PMP: Crashing vs Fast Tracking – THICHBLOG

PMP: Crashing vs Fast Tracking

  • Crashing: crashing is a schedule compression technique to shorten the activity duration by adding extra resources (money and/or human resources)
    • involves additional costs as extra resources are needed for
      • overtime
      • extra manpower
      • outsourcing
    • normally to be explored after Fast Tracking
    • Project Manager needs to judge which activities can be “crashed” with the lowest cost for the maximum effectiveness
    • may create risks for rework/defects

Crashing Diagram

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  • Fast Tracking: is a schedule compression technique to perform activities in parallel (partial or in whole) in order to save time
    • the activities to be performed in parallel should be analyzed for logical relationship and that the two activities in question can really be carried our in parallel (i.e. overlapping of part or the whole activities)
    • normally no extra resources are needed
    • additional risks may be created
    • Fast Tracking is the preferred method for schedule compression

Fast Tracking Diagram

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Both Fast Tracking and Crashing must be applied to activities on the Critical Path in order to really shorten the project duration. When applied on activities not on the critical path, it would only increase Floats which will not shorten the project duration (note: the Critical Path may be different when there are delays to activities of the project).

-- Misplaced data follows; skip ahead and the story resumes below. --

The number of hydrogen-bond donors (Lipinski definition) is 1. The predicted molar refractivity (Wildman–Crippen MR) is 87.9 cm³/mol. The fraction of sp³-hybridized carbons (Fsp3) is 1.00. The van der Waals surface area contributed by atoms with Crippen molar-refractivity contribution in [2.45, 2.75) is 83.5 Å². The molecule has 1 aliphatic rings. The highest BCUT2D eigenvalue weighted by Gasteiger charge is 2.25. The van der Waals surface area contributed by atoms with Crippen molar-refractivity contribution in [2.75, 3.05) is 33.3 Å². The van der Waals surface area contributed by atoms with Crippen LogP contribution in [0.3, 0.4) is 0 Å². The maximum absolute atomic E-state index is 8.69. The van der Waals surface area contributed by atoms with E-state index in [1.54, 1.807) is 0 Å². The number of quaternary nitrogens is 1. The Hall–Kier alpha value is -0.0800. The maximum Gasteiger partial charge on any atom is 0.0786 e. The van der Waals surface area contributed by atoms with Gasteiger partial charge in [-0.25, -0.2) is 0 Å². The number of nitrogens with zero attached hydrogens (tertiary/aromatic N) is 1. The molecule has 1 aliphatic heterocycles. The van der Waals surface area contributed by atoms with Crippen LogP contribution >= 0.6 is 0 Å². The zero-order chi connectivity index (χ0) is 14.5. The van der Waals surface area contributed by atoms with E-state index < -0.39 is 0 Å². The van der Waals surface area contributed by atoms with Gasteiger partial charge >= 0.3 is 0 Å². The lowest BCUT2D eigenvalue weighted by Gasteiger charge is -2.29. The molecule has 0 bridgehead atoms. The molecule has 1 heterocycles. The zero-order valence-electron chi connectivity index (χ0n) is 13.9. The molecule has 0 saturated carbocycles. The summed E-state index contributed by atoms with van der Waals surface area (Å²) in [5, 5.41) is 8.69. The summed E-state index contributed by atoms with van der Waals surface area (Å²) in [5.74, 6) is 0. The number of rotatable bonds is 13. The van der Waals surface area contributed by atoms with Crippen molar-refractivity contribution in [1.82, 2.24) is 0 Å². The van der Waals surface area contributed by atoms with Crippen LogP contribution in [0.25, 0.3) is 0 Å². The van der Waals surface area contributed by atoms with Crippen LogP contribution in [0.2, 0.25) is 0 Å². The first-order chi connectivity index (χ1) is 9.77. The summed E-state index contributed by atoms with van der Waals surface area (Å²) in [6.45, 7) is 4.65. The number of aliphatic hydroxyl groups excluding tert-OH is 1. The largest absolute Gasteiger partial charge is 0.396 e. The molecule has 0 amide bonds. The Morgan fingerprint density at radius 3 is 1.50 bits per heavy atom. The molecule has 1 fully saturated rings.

Crashing and Fast Tracking are the two most common schedule compression technique to shorten the project duration in case of delays while preserving the project scope. Fast Tracking is to carry out activities originally in sequence to be in parallel (partial or whole) while Crashing is to add extra resources to shorten the normal duration of the activities.

Fast Tracking is preferred over Crashing as the former does not involve extra resources and costs which would affect the project budget performance. However, it is important to note that both Fast Tracking and Crashing creates risks for rework (otherwise this would have actually been incorporated into the Project Plan at the very beginning) which needs to be carefully balanced with the benefits of schedule compression.

For information, another effective schedule compression technique is to trim down the project scope, but this would likely affect the project objectives and thus is not the preferred way to go.


Ho Nguyen

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